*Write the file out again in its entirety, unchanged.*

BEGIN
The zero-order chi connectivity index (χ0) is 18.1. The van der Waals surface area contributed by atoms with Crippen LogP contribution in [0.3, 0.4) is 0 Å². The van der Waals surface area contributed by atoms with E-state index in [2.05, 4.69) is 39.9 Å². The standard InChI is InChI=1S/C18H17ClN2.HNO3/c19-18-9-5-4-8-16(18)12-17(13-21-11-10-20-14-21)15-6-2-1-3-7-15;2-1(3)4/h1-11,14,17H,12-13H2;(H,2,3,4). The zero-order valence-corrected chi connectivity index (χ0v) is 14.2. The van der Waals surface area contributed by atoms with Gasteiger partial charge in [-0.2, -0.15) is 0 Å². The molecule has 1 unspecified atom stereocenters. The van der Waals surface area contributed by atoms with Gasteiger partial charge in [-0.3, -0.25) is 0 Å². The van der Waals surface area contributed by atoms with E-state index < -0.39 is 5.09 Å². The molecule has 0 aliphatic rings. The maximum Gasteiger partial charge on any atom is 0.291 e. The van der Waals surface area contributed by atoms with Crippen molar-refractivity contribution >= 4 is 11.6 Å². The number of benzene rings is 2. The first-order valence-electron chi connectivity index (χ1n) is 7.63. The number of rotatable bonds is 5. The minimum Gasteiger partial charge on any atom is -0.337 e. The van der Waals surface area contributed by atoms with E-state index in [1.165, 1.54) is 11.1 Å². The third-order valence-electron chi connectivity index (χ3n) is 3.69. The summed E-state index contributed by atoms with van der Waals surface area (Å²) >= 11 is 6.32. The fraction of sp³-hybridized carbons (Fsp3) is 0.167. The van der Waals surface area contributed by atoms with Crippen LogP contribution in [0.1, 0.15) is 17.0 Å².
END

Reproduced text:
The zero-order chi connectivity index (χ0) is 18.1. The van der Waals surface area contributed by atoms with Crippen LogP contribution in [0.3, 0.4) is 0 Å². The van der Waals surface area contributed by atoms with E-state index in [2.05, 4.69) is 39.9 Å². The standard InChI is InChI=1S/C18H17ClN2.HNO3/c19-18-9-5-4-8-16(18)12-17(13-21-11-10-20-14-21)15-6-2-1-3-7-15;2-1(3)4/h1-11,14,17H,12-13H2;(H,2,3,4). The zero-order valence-corrected chi connectivity index (χ0v) is 14.2. The van der Waals surface area contributed by atoms with Gasteiger partial charge in [-0.2, -0.15) is 0 Å². The molecule has 1 unspecified atom stereocenters. The van der Waals surface area contributed by atoms with Gasteiger partial charge in [-0.3, -0.25) is 0 Å². The van der Waals surface area contributed by atoms with E-state index < -0.39 is 5.09 Å². The molecule has 0 aliphatic rings. The maximum Gasteiger partial charge on any atom is 0.291 e. The van der Waals surface area contributed by atoms with Crippen molar-refractivity contribution >= 4 is 11.6 Å². The number of benzene rings is 2. The first-order valence-electron chi connectivity index (χ1n) is 7.63. The number of rotatable bonds is 5. The minimum Gasteiger partial charge on any atom is -0.337 e. The van der Waals surface area contributed by atoms with E-state index in [1.165, 1.54) is 11.1 Å². The third-order valence-electron chi connectivity index (χ3n) is 3.69. The summed E-state index contributed by atoms with van der Waals surface area (Å²) >= 11 is 6.32. The fraction of sp³-hybridized carbons (Fsp3) is 0.167. The van der Waals surface area contributed by atoms with Crippen LogP contribution in [0.1, 0.15) is 17.0 Å².